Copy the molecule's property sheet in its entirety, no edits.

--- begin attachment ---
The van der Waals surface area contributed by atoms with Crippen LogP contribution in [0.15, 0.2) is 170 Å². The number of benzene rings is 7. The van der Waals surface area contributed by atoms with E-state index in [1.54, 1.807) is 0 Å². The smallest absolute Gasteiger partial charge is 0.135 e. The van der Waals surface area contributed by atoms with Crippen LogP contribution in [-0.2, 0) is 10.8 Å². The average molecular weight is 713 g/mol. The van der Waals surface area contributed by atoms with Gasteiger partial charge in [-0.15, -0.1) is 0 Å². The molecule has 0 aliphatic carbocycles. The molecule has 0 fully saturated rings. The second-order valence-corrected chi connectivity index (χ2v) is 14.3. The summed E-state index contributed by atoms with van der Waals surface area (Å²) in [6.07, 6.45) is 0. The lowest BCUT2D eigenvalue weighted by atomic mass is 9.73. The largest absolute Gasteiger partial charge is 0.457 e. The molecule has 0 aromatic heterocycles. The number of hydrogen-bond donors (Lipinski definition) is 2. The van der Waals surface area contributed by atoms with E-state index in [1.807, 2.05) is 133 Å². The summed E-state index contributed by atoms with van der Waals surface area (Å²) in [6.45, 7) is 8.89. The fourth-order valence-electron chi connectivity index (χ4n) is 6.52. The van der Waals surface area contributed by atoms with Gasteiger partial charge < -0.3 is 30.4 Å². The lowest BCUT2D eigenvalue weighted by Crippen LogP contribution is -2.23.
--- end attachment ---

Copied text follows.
The van der Waals surface area contributed by atoms with Crippen LogP contribution in [0.15, 0.2) is 170 Å². The number of benzene rings is 7. The van der Waals surface area contributed by atoms with E-state index in [1.54, 1.807) is 0 Å². The smallest absolute Gasteiger partial charge is 0.135 e. The van der Waals surface area contributed by atoms with Crippen LogP contribution in [-0.2, 0) is 10.8 Å². The average molecular weight is 713 g/mol. The van der Waals surface area contributed by atoms with Gasteiger partial charge in [-0.15, -0.1) is 0 Å². The molecule has 0 aliphatic carbocycles. The molecule has 0 fully saturated rings. The second-order valence-corrected chi connectivity index (χ2v) is 14.3. The summed E-state index contributed by atoms with van der Waals surface area (Å²) in [6.07, 6.45) is 0. The lowest BCUT2D eigenvalue weighted by atomic mass is 9.73. The largest absolute Gasteiger partial charge is 0.457 e. The molecule has 0 aromatic heterocycles. The number of hydrogen-bond donors (Lipinski definition) is 2. The van der Waals surface area contributed by atoms with E-state index in [1.807, 2.05) is 133 Å². The summed E-state index contributed by atoms with van der Waals surface area (Å²) in [6.45, 7) is 8.89. The fourth-order valence-electron chi connectivity index (χ4n) is 6.52. The van der Waals surface area contributed by atoms with Gasteiger partial charge < -0.3 is 30.4 Å². The lowest BCUT2D eigenvalue weighted by Crippen LogP contribution is -2.23.